RetirePreneur: Lowell Aronoff

Lowell Aronoff is CEO of CANNEX Financial Exchanges, which provides up-to-date annuity pricing data for life insurance companies and distributors.

What I do: I run a company that facilitates the sale of financial products. In the U.S. we have focused on the annuity markets. CANNEX provides a surveying service for immediate income annuities. Each participating carrier provides us with its unique pricing method. We re-program these algorithms onto our server and then provide distributors and advisors with apples-to-apples comparisons of prices. Each price is specific to the adviser’s customer, we show only those carriers that the advisor is licensed with, and each quoted carrier guarantees its annuity quote.  We provide similar guaranteed surveys of the single-premium deferred income annuity market. We also provide a variety of analytical tools to help advisers calculate and explain retirement income needs. These include a product that calculates an optimal allocation between three classes of retirement income generators—managed accounts, annuities with guaranteed living benefit riders and income annuities.L Aronoff copy block

My clients are: Primarily insurance companies and distributors, – including broker-dealers, insurance marketing organizations and banks. We avoid working directly with consumers because we do not want to compete with our distributor clients who are in a better position to offer personalized advice.

Where I came from: I started my career in Montreal working in Prudential of England’s actuarial department. I found myself drawn to programming actuarial functions so I took a job with a start-up organization called CANNEX that was still a few months away from launching its first product—a method to instantly survey the income annuity market. 

To me, entrepreneurship means: Pursuing an idea or dream. This involves trading some financial security for more control of your destiny.

What made me strike out on my own: At the time I had a fabulous opportunity. The concept/product was needed and I was confident that it would make a difference. I was young enough that I had no personal or financial commitments. I could put all my time and energy into the company without needing to draw a salary for more than two years.

Who owns CANNEX: The three principal owners are Alex Melvin, Moshe Milevsky and me. Most of the other shareholders are family and friends who helped us out when Alex and I bought the company from the founding shareholders. The rest are employees who have purchased shares over the years.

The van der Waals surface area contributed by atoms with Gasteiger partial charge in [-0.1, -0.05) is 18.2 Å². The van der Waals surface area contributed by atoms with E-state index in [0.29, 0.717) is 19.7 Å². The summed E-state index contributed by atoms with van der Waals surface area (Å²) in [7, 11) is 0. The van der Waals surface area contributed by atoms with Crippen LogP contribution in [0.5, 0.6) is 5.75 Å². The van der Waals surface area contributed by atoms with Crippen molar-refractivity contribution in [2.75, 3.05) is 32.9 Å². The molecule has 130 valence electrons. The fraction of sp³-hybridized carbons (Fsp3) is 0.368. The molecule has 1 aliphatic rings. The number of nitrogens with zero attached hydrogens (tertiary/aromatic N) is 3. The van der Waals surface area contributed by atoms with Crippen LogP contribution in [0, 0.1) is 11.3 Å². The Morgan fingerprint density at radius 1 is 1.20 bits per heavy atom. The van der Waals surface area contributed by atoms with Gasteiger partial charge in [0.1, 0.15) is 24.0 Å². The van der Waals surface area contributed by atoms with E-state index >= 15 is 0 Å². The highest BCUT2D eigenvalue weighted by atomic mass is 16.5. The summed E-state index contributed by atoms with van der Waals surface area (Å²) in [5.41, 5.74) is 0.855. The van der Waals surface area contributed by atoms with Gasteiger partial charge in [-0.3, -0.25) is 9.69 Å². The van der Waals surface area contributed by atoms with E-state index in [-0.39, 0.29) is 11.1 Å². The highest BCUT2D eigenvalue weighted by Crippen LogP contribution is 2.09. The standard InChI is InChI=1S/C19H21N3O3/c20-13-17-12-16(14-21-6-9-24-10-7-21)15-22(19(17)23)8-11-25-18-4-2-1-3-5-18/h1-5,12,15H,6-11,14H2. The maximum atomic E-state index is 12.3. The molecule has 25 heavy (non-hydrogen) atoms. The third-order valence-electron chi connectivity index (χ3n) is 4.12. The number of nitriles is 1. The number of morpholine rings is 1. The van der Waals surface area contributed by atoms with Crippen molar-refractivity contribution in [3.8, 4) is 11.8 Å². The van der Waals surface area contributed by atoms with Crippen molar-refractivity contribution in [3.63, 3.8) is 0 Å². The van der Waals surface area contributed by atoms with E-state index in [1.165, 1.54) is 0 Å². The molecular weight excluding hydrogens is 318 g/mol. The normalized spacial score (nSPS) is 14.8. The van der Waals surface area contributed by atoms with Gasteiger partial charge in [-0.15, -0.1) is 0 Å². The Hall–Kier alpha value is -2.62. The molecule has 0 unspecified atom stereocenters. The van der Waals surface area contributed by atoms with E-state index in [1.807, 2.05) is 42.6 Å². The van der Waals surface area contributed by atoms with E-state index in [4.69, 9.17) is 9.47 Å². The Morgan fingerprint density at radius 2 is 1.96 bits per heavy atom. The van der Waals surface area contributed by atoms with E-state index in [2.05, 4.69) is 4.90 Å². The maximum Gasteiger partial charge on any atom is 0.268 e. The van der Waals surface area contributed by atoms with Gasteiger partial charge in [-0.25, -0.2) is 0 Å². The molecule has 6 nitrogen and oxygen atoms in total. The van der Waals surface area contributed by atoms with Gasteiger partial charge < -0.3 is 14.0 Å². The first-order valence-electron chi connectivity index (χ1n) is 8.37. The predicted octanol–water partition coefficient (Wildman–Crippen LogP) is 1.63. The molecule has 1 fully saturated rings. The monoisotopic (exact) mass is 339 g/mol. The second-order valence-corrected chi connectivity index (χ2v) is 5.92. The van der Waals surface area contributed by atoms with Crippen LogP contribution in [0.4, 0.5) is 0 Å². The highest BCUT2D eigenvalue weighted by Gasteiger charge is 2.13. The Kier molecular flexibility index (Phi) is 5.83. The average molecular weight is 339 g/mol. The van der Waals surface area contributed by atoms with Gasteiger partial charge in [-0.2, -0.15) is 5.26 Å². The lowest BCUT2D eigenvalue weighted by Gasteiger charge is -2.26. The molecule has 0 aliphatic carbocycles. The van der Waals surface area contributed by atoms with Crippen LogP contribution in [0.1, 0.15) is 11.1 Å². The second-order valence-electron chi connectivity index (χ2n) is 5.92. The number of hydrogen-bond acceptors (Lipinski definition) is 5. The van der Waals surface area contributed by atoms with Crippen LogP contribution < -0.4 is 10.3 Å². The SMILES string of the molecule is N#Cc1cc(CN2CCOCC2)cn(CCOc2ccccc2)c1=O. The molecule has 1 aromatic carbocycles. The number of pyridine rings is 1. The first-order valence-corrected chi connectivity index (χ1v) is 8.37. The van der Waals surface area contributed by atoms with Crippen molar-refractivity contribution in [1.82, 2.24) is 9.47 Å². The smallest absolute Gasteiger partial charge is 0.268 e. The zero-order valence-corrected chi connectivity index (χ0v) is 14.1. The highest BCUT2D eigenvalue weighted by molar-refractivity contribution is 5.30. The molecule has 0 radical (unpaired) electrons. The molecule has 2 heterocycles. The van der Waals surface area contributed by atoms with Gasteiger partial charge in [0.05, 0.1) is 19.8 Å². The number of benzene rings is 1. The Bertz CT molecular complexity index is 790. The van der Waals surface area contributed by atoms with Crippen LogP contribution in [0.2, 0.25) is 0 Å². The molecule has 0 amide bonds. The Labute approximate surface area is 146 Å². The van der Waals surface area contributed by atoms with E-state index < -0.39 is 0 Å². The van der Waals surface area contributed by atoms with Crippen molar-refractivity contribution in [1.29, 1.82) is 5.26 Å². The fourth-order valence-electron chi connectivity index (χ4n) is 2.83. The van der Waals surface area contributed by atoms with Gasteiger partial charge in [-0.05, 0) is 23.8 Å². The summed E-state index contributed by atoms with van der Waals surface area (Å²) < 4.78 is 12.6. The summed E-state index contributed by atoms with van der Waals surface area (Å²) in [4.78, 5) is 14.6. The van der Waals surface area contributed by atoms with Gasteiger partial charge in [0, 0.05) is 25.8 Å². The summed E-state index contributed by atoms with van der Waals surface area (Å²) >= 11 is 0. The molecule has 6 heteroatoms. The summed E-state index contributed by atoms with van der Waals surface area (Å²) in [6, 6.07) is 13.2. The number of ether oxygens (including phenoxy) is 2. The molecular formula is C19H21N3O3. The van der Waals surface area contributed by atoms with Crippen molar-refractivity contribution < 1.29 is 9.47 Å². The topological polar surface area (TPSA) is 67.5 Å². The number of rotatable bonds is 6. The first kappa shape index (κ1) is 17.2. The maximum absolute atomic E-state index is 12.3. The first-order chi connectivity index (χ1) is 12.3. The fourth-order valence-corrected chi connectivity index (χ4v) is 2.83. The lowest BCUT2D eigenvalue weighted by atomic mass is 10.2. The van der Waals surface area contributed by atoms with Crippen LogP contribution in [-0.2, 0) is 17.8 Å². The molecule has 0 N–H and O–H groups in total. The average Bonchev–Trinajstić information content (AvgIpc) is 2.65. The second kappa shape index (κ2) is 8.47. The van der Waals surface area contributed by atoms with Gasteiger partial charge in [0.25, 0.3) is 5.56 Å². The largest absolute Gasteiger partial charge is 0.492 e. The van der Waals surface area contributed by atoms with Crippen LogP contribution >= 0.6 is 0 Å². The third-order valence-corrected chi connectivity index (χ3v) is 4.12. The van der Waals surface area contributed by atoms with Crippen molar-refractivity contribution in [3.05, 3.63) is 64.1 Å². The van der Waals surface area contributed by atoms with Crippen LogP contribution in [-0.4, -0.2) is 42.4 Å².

My business model: Fundamentally, we charge everyone who benefits from the service. Our flagship product is an income annuity exchange. Carriers pay to be included and distributors pay for the illustrations they receive from the service. By charging both carriers and distributors we can keep our fees lower.

My biggest obstacle at the beginning: CANNEX started before personal computers were popular and the World Wide Web had not yet been envisaged. At the time, getting technology into the hands of advisors to allow them to communicate with our mini-computer was an issue, as was gaining trust and getting acceptance for a start-up organization that changed the way annuities are sold. 

How we changed the way annuities are sold: Before CANNEX, advisors would typically lug telephone-book-sized rate books to each client’s home where they would discuss the client’s need, and then do a different calculation by hand for each insurance company based on a few numbers found in each insurance company’s rate book in order to figure out how much each company was prepared to offer their client.

Why we expanded to the U.S.: It was working in Canada, and there was no U.S. competitor. The service was needed and we had experience expanding to Australia. We eventually sold our Australian operation because distance made management difficult. The U.S. was and is a natural market, with similar needs, the same time zones, and largely the same opportunity as our Canadian service.

Our biggest ongoing challenge: Keeping experienced, excellent staff happy, challenged and motivated.  This involves absorbing the input of very capable individuals in setting the company’s priorities. When people become overworked, which happens when you grow quickly, it’s important to find creative ways to split the overworked person’s job in two. Another challenge in running a two-country company is determining priorities. Our software development resources are not split between the two countries. The same person will work on a U.S. project one week and a Canadian project the next.

My retirement philosophy: I don’t think retirement is a good idea for people who are healthy and thoroughly enjoy their work. I’m lucky enough to fall into both those categories. Like most people, I have a hard time planning more than five or 10 years out, so I have no plans to retire in the foreseeable future. If and when I do retire I would buy an income annuity—but not for the usual reasons. I am constitutionally a saver, so whether I buy an income annuity or not, there is no real danger that I would run out of money. However, there is a risk that I would spend far below my means. A guaranteed check that I know will be there every month for the rest of my life would help counter my natural tendency to avoid spending.

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